Emily S. Tonorezos, MD, MPH, serves as director of the Office of Cancer Survivorship, part of the Division of Cancer Control and Population Sciences at the National Cancer Institute (NCI). In this position, Dr. Tonorezos leads NCI’s efforts to address the challenges facing cancer survivors and their families – to prevent or mitigate adverse effects and to improve the health and well-being of cancer survivors from the time of diagnosis through the remainder of their lives.
Dr. Tonorezos came to NCI from Memorial Sloan Kettering Cancer Center and the Weill Cornell Medical College, both in New York, NY, where she served as director of the Adult Long-Term Follow-Up Program for survivors of childhood and young adult cancers. Her research, which has been funded by the National Cancer Institute, the American Cancer Society, the American Institute of Cancer Research, and others, focuses on cardiometabolic consequences of cancer therapy, childhood and young adult cancer survivorship, diet and nutrition, and care coordination for this population. She serves as Obesity and Diabetes Mellitus Silo leader for the Children’s Oncology Group (COG) Long-Term Follow-Up Guidelines and as co-leader of the International Guideline Harmonization Group for the metabolic syndrome. She also has served on the National Academy of Sciences, Engineering and Medicine Committee on Childhood Cancer and Disability and on the Cancer Survivorship Committee, the Adolescent and Young Adult Task Force, and the Clinical Guideline Committee for the American Society of Clinical Oncology (ASCO). In addition, Dr. Tonorezos led a recent international effort to develop recommendations for adult survivors of heritable retinoblastoma.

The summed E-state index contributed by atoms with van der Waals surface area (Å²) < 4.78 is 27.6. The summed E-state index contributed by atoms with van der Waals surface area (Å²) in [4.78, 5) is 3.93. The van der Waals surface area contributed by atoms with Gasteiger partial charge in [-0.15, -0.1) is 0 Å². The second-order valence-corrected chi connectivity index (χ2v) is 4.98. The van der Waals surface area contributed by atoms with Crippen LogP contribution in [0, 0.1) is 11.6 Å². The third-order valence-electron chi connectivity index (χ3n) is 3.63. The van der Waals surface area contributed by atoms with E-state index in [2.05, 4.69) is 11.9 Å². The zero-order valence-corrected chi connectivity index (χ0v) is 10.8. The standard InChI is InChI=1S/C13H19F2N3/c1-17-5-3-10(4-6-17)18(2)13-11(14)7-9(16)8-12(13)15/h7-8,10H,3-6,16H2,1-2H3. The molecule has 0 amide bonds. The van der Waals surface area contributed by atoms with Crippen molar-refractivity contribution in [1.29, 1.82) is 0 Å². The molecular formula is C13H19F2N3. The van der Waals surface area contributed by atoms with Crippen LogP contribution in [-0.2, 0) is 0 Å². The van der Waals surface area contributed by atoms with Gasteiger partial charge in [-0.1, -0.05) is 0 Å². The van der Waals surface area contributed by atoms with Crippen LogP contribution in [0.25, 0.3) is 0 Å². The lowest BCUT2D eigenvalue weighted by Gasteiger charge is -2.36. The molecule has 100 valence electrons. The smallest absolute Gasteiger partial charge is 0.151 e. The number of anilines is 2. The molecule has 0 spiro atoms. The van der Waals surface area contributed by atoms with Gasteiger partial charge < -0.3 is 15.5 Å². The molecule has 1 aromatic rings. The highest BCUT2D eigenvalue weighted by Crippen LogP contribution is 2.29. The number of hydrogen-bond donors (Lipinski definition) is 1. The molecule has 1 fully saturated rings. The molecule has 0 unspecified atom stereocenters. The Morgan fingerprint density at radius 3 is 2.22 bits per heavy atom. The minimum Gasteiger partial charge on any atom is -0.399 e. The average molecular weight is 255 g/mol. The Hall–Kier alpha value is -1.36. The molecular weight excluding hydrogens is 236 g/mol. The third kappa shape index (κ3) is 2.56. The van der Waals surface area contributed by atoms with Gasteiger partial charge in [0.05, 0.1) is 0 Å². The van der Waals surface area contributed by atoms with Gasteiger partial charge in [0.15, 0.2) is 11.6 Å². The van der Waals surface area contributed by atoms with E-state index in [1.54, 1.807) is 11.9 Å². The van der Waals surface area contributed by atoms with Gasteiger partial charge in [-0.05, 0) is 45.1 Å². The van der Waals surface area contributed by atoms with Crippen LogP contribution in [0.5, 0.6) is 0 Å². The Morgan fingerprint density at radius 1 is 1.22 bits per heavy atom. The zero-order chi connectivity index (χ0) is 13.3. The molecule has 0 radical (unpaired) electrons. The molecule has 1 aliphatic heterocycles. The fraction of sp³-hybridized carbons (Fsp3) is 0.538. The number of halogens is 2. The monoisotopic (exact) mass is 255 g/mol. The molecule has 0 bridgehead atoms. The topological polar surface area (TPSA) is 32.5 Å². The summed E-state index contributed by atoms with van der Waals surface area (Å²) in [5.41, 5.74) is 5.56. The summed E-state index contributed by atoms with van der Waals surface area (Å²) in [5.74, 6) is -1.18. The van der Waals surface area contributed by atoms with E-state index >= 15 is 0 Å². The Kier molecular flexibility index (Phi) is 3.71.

Dr. Tonorezos earned her medical degree from the University of Rochester School of Medicine and a Master of Public Health from the Johns Hopkins Bloomberg School of Public Health. She completed internal medicine residency and chief residency at Columbia University Medical Center, as well as a general internal medicine fellowship at the Johns Hopkins Hospital.